How much RAM do you need in a laptop? Here’s how to figure it out


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Determining the specs for a new laptop (or a laptop upgrade) can be a delicate balancing act. You want to spend enough so you won’t be miserable in the future, but not so much that you don’t make use of all the hardware you get.

Memory (or RAM) is the perfect example of this. Your PC uses RAM to hold data temporarily: When you’re opening applications, working on large files in Photoshop, or even juggling dozens and dozens of browser tabs, that data is being stored in the system memory, not on your SSD or HDD. The more memory-intensive tasks you do, the more RAM you should have. It’ll keep your computer feeling fast and responsive.

Many laptop shoppers know this, but not exactly how much to get. So we’ve broken down what to expect from common RAM configurations, plus some tips at the end for purchase strategies.


For modern Windows computers, 2GB of RAM will feel slow. You won’t be able to run many programs simultaneously, much less have more than a few browser tabs open at one time. These days, most Windows laptops come with 4GB as the baseline configuration, and for good reason.

(As for Apple laptops, they’ve long left even 4GB RAM behind as a baseline.)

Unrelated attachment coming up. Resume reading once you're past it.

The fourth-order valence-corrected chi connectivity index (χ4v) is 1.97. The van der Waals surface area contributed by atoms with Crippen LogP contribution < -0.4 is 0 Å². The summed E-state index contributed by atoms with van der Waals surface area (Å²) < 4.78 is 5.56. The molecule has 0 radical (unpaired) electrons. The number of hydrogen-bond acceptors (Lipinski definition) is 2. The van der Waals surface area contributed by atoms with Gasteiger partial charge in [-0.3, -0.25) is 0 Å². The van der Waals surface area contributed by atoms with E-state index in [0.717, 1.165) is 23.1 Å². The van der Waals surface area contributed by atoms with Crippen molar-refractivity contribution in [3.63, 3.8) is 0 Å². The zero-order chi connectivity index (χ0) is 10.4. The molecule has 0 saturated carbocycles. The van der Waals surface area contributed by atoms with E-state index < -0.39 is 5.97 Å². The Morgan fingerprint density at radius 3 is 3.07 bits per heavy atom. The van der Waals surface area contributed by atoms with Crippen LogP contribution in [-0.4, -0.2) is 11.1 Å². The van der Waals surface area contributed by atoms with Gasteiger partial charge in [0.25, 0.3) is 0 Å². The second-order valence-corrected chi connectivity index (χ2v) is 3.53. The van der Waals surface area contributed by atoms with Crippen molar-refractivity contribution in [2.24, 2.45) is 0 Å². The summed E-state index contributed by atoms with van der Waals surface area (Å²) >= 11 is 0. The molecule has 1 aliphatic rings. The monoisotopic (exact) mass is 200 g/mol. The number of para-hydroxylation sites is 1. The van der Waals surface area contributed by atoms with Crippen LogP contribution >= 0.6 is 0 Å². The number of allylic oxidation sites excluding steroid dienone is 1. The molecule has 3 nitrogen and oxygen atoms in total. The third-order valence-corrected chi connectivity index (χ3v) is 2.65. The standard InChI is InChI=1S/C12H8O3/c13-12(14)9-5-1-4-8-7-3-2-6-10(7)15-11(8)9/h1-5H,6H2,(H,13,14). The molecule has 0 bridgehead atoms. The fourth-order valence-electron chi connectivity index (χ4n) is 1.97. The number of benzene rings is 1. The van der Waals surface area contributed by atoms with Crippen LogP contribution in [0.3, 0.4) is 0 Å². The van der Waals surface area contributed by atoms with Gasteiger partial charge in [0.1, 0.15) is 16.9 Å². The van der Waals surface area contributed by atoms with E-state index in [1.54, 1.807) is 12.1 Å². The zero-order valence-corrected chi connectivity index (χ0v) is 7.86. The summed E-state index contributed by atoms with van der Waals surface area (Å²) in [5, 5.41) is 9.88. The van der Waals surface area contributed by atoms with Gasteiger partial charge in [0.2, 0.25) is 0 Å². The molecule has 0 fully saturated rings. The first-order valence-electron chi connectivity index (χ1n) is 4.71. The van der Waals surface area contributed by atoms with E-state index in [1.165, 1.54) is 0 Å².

If for some reason you encounter a laptop with only 2GB RAM—perhaps an older budget model being sold secondhand—it’s only worthwhile if you can immediately upgrade it to 4GB RAM or more. That means the laptop should have user-accessible SODIMM slots, ideally with one unpopulated so you can immediately drop in another module.

For Chromebooks, 2GB of RAM will still limit the number of browser tabs you can have open, but that amount is liveable. We recommend you buy a model with expandable memory (user-accessible SODIMM slots) so you can upgrade down the road.


Budget shoppers can start with 4GB of RAM for a Windows laptop. Combined with an SSD for storage, you’ll get a responsive PC that handles the basics smoothly—e.g., having a few low-intensity programs plus a handful of browser tabs open all at the same. When possible, look for laptop models that have user-accessible RAM that can be upgraded. You can start with 4GB as your budget configuration then add more memory later as needed.

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